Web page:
The Center for Engaged Scholarship, a project of Community Initiatives, awarded our four inaugural fellows $25,000 each in support of the writing of their Ph.D dissertations.
Below you can read a little about their submitted projects:
Epidemic Preparedness in the Age of Chronic Illness: Public Health and Welfare Politics in the United States, 1965-2000
This project examines federal social welfare and healthcare policy during the 1970s into the AIDS epidemic of the 1980s and 1990s. While the early Medicare and Medicaid programs sought to expand healthcare to vulnerable groups, stagflation worried policymakers. As the 1970s continued, cost containment trumped access to the nation's healthcare system. The increasing commonness of chronic disease also furthered an ideology of individualism and personal responsibility that obscured the communal threat from infectious diseases. A history of health planning from the Johnson to Clinton administrations is interwoven with New York City’s municipal hospitals to illustrate the translation of federal policies on the ground. This project shows how the AIDS epidemic is better understood within the context of 1970s austerity, which exacerbated inequality and undermined the nation’s disaster preparedness. This project combines the history of public policy, health institutions, and grassroots advocacy to assess the consequences of healthcare’s tenuous place within the welfare state.
Mobile Minimum Wage Policies and Labor Union Campaigns in the U.S.
The Fight for $15 is a rapidly growing movement for higher minimum wages and on-the-job rights for low-wage workers. My dissertation investigates the strategic and practical mechanisms through which labor unions, progressive worker and community organizations, and policy makers are spreading $15/hour minimum wages throughout the U.S. Because the diffusion of these campaigns across the U.S. is still in process, an important and brief window is currently open for the empirical investigation of the spatial strategies employed by labor organizations, the variation of these strategies across locations, and the generalized patterns of movement of minimum wage increases as they proliferate throughout the country. This project takes the form of a three-part comparative case study, investigating both the connective flows and moments of disjuncture between the sites in which campaigns for higher minimum wages have been executed.
Environmental Outcomes in Multiple Spatial Scales
My dissertation research project aims to offer multilevel accounts of environmental inequalities that highlight both neighborhood characteristics and broader social contexts where neighborhoods are embedded. In particular, I examine how firms, governments, and environmental movement organizations shape geographic variation in chemical hazards released from industrial facilities in the US between 2000 and 2010. Environmental justice scholars focusing on the racial and socioeconomic composition of neighborhoods have demonstrated disproportionate environmental burden imposed on disadvantaged social groups. My dissertation extends this line of research by investigating large-scale determinants of local environmental outcomes. I employ multilevel modeling, spatial data analysis techniques, and geographic information systems to analyze datasets obtained from the US Environmental Protection Agency, the US Census Bureau, Dun and Bradstreet, and other multiple sources. By elucidating neighborhood- and macro-level mechanisms shaping local environmental outcomes, my dissertation will generate policy implications for improving environmental qualities and for addressing environmental inequalities.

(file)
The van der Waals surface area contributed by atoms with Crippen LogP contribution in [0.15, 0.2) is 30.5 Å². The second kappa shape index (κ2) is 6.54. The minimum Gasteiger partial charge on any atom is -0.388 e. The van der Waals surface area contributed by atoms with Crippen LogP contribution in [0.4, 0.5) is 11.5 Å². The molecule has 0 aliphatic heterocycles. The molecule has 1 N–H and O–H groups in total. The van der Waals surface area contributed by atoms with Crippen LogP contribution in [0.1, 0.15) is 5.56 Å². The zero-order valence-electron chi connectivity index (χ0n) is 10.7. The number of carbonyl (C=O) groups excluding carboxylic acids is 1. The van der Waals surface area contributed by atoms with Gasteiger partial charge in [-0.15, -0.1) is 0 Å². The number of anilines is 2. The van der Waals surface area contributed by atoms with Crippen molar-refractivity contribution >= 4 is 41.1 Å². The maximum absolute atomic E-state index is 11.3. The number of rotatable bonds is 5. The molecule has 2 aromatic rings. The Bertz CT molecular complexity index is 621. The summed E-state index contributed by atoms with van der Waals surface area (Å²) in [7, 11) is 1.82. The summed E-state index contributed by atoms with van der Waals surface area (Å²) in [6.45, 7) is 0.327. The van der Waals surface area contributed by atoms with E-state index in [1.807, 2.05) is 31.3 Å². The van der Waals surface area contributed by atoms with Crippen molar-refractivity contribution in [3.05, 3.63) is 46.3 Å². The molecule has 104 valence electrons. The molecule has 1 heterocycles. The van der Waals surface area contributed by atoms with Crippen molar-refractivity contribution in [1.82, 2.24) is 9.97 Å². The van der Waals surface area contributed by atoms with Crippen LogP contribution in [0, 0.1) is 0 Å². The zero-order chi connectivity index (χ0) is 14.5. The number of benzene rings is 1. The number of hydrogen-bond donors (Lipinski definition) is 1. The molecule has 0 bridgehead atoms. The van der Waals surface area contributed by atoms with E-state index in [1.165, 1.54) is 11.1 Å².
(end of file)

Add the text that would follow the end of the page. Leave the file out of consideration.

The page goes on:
How Financial Power Really Works: Unpacking the Black Box of Monetary Policymaking and Central Banks’ Ties to Finance
The 2008 Global Financial Crisis has revealed the dramatic rise of finance in the post-Bretton Woods era. Despite scholars’ consensus about financiers’ influence over economic policymaking, we still know very little about how policymakers interact with financial interests. My dissertation focuses on the relationship between central banks in emerging economies and the financial community in order to understand how financial power operates. Specifically, I aim to answer two sets of questions: (1) To what extent does empirical evidence support claims that the financial community has growing influence over the central bank? (2) What is the process of monetary policymaking? What are the conditions under which policymakers conform to, or deviate from, financial interests? I answer these questions by comparing the policies of two central banks in emerging economies over time (pre- and post-the Global Financial Crisis): the South African Reserve Bank and the Turkish Central Bank. I operationalize and measure the financial community’s influence over central bank decisions using financial data on swap agreements. I draw on public texts and over 120 semi-structured interviews with central bankers, and financiers in South Africa, Turkey, and London in order to unpack the relations between the central banks and the financial community.